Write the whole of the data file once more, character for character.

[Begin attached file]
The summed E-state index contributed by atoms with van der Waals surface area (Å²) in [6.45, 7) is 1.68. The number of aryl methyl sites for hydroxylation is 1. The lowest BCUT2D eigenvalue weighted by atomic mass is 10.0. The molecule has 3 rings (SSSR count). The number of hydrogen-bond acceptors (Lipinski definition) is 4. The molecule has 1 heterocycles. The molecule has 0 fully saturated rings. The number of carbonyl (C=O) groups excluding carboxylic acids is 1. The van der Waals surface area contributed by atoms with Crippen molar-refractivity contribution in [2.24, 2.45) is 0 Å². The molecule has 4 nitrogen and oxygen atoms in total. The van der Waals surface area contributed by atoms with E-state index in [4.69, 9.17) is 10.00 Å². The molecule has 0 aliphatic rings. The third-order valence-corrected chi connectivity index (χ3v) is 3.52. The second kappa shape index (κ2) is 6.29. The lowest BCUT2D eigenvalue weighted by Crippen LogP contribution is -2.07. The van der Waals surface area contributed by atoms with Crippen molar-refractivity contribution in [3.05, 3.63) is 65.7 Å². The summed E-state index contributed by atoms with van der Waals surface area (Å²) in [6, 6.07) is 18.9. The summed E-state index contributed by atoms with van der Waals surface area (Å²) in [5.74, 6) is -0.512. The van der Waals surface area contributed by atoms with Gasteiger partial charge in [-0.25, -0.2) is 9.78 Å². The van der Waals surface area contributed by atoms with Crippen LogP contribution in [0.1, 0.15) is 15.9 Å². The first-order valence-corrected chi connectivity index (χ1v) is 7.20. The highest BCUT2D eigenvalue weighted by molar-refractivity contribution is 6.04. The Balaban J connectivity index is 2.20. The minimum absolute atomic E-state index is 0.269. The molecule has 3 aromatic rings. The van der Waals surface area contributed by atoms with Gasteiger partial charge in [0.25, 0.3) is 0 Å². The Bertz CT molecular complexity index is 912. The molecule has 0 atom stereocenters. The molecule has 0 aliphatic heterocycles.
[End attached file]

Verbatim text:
The summed E-state index contributed by atoms with van der Waals surface area (Å²) in [6.45, 7) is 1.68. The number of aryl methyl sites for hydroxylation is 1. The lowest BCUT2D eigenvalue weighted by atomic mass is 10.0. The molecule has 3 rings (SSSR count). The number of hydrogen-bond acceptors (Lipinski definition) is 4. The molecule has 1 heterocycles. The molecule has 0 fully saturated rings. The number of carbonyl (C=O) groups excluding carboxylic acids is 1. The van der Waals surface area contributed by atoms with Crippen molar-refractivity contribution in [2.24, 2.45) is 0 Å². The molecule has 4 nitrogen and oxygen atoms in total. The van der Waals surface area contributed by atoms with E-state index in [4.69, 9.17) is 10.00 Å². The molecule has 0 aliphatic rings. The third-order valence-corrected chi connectivity index (χ3v) is 3.52. The second kappa shape index (κ2) is 6.29. The lowest BCUT2D eigenvalue weighted by Crippen LogP contribution is -2.07. The van der Waals surface area contributed by atoms with Crippen molar-refractivity contribution in [3.05, 3.63) is 65.7 Å². The summed E-state index contributed by atoms with van der Waals surface area (Å²) in [6, 6.07) is 18.9. The summed E-state index contributed by atoms with van der Waals surface area (Å²) in [5.74, 6) is -0.512. The van der Waals surface area contributed by atoms with Gasteiger partial charge in [-0.25, -0.2) is 9.78 Å². The van der Waals surface area contributed by atoms with Crippen LogP contribution in [0.1, 0.15) is 15.9 Å². The first-order valence-corrected chi connectivity index (χ1v) is 7.20. The highest BCUT2D eigenvalue weighted by molar-refractivity contribution is 6.04. The Balaban J connectivity index is 2.20. The minimum absolute atomic E-state index is 0.269. The molecule has 3 aromatic rings. The van der Waals surface area contributed by atoms with Gasteiger partial charge in [0.25, 0.3) is 0 Å². The Bertz CT molecular complexity index is 912. The molecule has 0 atom stereocenters. The molecule has 0 aliphatic heterocycles.